January 11, 2021
President-elect Joe Biden has nominated veteran U.S. diplomat William Burns as the next director of the Central Intelligence Agency.
Burns, 64, a La Salle University alumnus, served in a variety of foreign roles over a 33-year career at the State Department, where he worked for both Democratic and Republican administrations. Most recently, Burns ran the Carnegie Endowment for International Peace.
"He knows how to lead — and lead with integrity," Biden said in a video announcing the nomination.
Though Burns has never served in an intelligence role — his highest position was deputy secretary of state — he has routinely worked with intelligence officials overseas and has been involved in complex negotiations on issues including nuclear non-proliferation in Iran and the state of democracy in Russia.
"I developed enormous respect for my colleagues in the CIA," Burns said. "I served with them in hard places around the world. I saw firsthand the courage and professionalism that they displayed and the sacrifices that their families made."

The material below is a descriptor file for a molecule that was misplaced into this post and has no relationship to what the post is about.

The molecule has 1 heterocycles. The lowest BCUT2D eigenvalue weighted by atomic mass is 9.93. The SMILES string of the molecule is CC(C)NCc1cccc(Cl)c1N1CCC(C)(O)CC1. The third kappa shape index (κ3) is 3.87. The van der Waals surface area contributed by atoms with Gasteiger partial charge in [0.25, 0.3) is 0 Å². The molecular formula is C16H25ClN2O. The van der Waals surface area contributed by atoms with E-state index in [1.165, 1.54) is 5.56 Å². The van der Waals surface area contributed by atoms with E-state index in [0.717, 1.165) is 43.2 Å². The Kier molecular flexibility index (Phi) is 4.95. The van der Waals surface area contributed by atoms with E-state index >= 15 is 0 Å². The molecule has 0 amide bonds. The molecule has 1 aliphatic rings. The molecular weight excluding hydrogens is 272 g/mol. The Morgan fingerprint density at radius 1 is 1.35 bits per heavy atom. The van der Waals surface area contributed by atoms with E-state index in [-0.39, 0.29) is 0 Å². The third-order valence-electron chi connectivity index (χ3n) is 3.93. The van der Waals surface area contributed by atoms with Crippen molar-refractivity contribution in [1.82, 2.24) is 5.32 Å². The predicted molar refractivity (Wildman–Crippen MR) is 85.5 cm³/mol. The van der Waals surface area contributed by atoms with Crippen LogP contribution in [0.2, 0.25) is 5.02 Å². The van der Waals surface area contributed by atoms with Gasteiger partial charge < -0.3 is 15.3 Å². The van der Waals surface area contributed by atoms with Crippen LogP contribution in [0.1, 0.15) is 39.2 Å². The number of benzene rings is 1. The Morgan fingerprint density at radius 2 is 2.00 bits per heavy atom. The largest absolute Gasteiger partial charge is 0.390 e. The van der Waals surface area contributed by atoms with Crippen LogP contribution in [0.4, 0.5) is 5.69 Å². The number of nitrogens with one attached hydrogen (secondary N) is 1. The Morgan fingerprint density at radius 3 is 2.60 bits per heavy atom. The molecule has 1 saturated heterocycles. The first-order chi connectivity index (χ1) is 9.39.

Burns graduated from La Salle in 1978, earning a degree in political science in the North Philadelphia college's honors program. He later received advanced degrees in international relations from Oxford University.
Upon his retirement from the State Department in 2014, Burns' La Salle teachers recalled him as an exceptional student.
"He was one of the best, if not the best student, I ever taught," said John Rossi, a history professor at La Salle for more than 40 years. "There was nothing he couldn’t do. His exams were letter perfect and brilliantly written. His handwriting was almost script and beautifully done. And he was very unassuming. You wouldn’t notice this (in him) until your first exposure to his work."
Burns served as U.S. ambassador to Jordan from 1998 to 2001, assistant secretary of state for Near Eastern affairs from 2001 to 2005, ambassador to Russia from 2005 to 2008 and undersecretary of state for political affairs from 2008 to 2011. He's fluent in Arabic, Russian and French.
If confirmed, Burns will succeed Gina C. Haspel and take over a CIA that often has been at odds with President Donald Trump, who has cast doubt on the nation's so-called "deep state" intelligence community.
Burns has been critical of Trump's isolationist posture during the last four years, stressing the importance of international alliances and an apolitical intelligence apparatus.
"Good intelligence is the first-line defense for America — the indispensable basis for sound policy choices," Burns said. "I'll always do my best to deliver that intelligence with honesty and integrity, and without a hint of partisanship."